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THE AMERICAN Medical Association (AMA) last month hosted the first of 2 study tours for delegates from Russia's leading medical associations. The tours, sponsored by the US Agency for International Development (USAID), are designed to help Russia develop a national medical leadership that can better deal with the country's dire health problems, some of Which—like the country's rising rates of tuberculosis, AIDS, and other sexually transmitted diseases—are certainly also international health problems.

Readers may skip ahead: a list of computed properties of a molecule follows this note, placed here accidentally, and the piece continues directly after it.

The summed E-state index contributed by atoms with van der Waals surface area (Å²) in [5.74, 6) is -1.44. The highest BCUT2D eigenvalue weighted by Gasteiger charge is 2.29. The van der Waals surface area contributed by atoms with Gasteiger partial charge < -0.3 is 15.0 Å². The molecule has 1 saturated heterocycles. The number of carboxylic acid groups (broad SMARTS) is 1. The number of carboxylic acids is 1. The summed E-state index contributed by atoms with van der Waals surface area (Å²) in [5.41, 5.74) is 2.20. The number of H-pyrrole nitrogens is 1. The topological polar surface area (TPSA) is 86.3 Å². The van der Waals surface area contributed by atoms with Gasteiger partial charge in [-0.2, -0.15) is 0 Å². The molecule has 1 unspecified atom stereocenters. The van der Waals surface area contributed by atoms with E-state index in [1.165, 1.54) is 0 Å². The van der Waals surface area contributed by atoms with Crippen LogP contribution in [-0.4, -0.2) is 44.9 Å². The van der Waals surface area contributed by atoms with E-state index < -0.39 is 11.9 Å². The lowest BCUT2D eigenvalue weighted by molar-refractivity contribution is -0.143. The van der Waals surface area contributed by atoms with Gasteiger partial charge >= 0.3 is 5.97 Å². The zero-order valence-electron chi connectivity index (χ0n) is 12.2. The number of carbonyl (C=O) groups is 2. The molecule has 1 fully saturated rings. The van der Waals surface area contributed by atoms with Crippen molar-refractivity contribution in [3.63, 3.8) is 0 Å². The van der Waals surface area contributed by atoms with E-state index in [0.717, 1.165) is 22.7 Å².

The delegation of 8 physicians from the 4-year-old Russian Medical Association spent 11 days at the AMA's headquarters in Chicago, Ill, and another 4 at its Washington, DC, office. The physicians said they were eager to learn from the 150-year-old US organization how to establish standards for physician certification and accreditation of medical education programs and how to become more effective advocates for patients and the medical profession.
In June, a delegation from the Association of Physicians
East Meets West to Cure Russia's Ills. JAMA. 1997;277(8):613–614. doi:10.1001/jama.1997.03540320015007
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